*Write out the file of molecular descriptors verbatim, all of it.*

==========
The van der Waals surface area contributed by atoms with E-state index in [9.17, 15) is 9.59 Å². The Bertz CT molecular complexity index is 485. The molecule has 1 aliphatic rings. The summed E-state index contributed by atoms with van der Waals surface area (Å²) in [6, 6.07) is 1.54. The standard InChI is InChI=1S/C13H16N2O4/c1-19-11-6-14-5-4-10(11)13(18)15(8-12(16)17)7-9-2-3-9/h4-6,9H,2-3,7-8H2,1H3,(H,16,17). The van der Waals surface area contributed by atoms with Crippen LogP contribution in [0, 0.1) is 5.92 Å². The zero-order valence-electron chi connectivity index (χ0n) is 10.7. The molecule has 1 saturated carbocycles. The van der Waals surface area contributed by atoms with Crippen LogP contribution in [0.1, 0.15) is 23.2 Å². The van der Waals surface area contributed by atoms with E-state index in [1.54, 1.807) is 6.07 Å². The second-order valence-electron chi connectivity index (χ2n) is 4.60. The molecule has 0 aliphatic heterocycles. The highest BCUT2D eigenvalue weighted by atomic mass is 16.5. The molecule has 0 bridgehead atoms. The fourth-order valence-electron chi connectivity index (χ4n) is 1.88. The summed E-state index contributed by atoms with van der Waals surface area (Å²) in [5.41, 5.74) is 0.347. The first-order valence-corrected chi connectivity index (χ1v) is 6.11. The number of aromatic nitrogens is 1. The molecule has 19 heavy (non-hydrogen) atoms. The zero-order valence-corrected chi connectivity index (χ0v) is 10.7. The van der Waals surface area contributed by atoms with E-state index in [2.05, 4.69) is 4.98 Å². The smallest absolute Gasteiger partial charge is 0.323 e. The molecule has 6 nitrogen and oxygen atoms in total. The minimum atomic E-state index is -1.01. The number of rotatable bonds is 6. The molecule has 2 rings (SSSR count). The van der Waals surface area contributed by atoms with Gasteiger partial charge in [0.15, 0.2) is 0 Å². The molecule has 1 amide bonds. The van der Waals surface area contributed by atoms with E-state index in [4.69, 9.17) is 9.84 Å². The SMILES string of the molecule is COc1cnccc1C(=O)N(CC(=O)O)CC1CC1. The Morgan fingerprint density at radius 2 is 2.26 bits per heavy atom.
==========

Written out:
The van der Waals surface area contributed by atoms with E-state index in [9.17, 15) is 9.59 Å². The Bertz CT molecular complexity index is 485. The molecule has 1 aliphatic rings. The summed E-state index contributed by atoms with van der Waals surface area (Å²) in [6, 6.07) is 1.54. The standard InChI is InChI=1S/C13H16N2O4/c1-19-11-6-14-5-4-10(11)13(18)15(8-12(16)17)7-9-2-3-9/h4-6,9H,2-3,7-8H2,1H3,(H,16,17). The van der Waals surface area contributed by atoms with Crippen LogP contribution in [0, 0.1) is 5.92 Å². The zero-order valence-electron chi connectivity index (χ0n) is 10.7. The molecule has 1 saturated carbocycles. The van der Waals surface area contributed by atoms with Crippen LogP contribution in [0.1, 0.15) is 23.2 Å². The van der Waals surface area contributed by atoms with E-state index in [1.54, 1.807) is 6.07 Å². The second-order valence-electron chi connectivity index (χ2n) is 4.60. The molecule has 0 aliphatic heterocycles. The highest BCUT2D eigenvalue weighted by atomic mass is 16.5. The molecule has 0 bridgehead atoms. The fourth-order valence-electron chi connectivity index (χ4n) is 1.88. The summed E-state index contributed by atoms with van der Waals surface area (Å²) in [5.41, 5.74) is 0.347. The first-order valence-corrected chi connectivity index (χ1v) is 6.11. The number of aromatic nitrogens is 1. The molecule has 19 heavy (non-hydrogen) atoms. The zero-order valence-corrected chi connectivity index (χ0v) is 10.7. The van der Waals surface area contributed by atoms with E-state index in [2.05, 4.69) is 4.98 Å². The smallest absolute Gasteiger partial charge is 0.323 e. The molecule has 6 nitrogen and oxygen atoms in total. The minimum atomic E-state index is -1.01. The number of rotatable bonds is 6. The molecule has 2 rings (SSSR count). The van der Waals surface area contributed by atoms with Gasteiger partial charge in [0.15, 0.2) is 0 Å². The molecule has 1 amide bonds. The van der Waals surface area contributed by atoms with E-state index in [4.69, 9.17) is 9.84 Å². The SMILES string of the molecule is COc1cnccc1C(=O)N(CC(=O)O)CC1CC1. The Morgan fingerprint density at radius 2 is 2.26 bits per heavy atom.